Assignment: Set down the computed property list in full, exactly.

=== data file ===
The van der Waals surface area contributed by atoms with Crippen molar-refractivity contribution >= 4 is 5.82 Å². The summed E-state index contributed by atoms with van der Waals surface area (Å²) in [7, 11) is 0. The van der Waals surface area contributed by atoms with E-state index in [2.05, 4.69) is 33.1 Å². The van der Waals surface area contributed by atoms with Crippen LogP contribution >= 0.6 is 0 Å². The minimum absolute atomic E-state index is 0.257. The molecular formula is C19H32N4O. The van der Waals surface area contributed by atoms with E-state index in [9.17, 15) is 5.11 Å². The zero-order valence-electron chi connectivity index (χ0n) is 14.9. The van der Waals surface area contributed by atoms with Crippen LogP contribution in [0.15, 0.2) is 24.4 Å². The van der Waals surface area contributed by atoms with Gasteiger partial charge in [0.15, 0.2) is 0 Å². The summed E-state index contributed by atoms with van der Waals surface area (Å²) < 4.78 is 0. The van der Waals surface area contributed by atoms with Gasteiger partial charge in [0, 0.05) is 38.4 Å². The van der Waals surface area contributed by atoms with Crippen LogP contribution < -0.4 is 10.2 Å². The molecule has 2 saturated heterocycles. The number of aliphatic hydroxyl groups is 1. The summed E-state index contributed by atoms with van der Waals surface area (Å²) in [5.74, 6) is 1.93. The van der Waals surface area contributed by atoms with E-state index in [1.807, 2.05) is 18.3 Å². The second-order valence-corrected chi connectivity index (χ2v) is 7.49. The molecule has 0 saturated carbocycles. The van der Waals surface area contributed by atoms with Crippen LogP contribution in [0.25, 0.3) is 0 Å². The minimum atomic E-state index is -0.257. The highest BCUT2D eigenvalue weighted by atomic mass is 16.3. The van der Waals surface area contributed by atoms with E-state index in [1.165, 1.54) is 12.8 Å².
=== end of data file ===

The van der Waals surface area contributed by atoms with Crippen molar-refractivity contribution >= 4 is 5.82 Å². The summed E-state index contributed by atoms with van der Waals surface area (Å²) in [7, 11) is 0. The van der Waals surface area contributed by atoms with E-state index in [2.05, 4.69) is 33.1 Å². The van der Waals surface area contributed by atoms with Crippen LogP contribution >= 0.6 is 0 Å². The minimum absolute atomic E-state index is 0.257. The molecular formula is C19H32N4O. The van der Waals surface area contributed by atoms with E-state index in [9.17, 15) is 5.11 Å². The zero-order valence-electron chi connectivity index (χ0n) is 14.9. The van der Waals surface area contributed by atoms with Crippen LogP contribution in [0.15, 0.2) is 24.4 Å². The van der Waals surface area contributed by atoms with Gasteiger partial charge in [0.15, 0.2) is 0 Å². The summed E-state index contributed by atoms with van der Waals surface area (Å²) < 4.78 is 0. The van der Waals surface area contributed by atoms with Gasteiger partial charge in [0, 0.05) is 38.4 Å². The van der Waals surface area contributed by atoms with Crippen LogP contribution < -0.4 is 10.2 Å². The molecule has 2 saturated heterocycles. The number of aliphatic hydroxyl groups is 1. The summed E-state index contributed by atoms with van der Waals surface area (Å²) in [5.74, 6) is 1.93. The van der Waals surface area contributed by atoms with E-state index in [1.807, 2.05) is 18.3 Å². The second-order valence-corrected chi connectivity index (χ2v) is 7.49. The molecule has 0 saturated carbocycles. The van der Waals surface area contributed by atoms with Crippen LogP contribution in [0.25, 0.3) is 0 Å². The minimum atomic E-state index is -0.257. The highest BCUT2D eigenvalue weighted by atomic mass is 16.3. The van der Waals surface area contributed by atoms with E-state index in [1.165, 1.54) is 12.8 Å².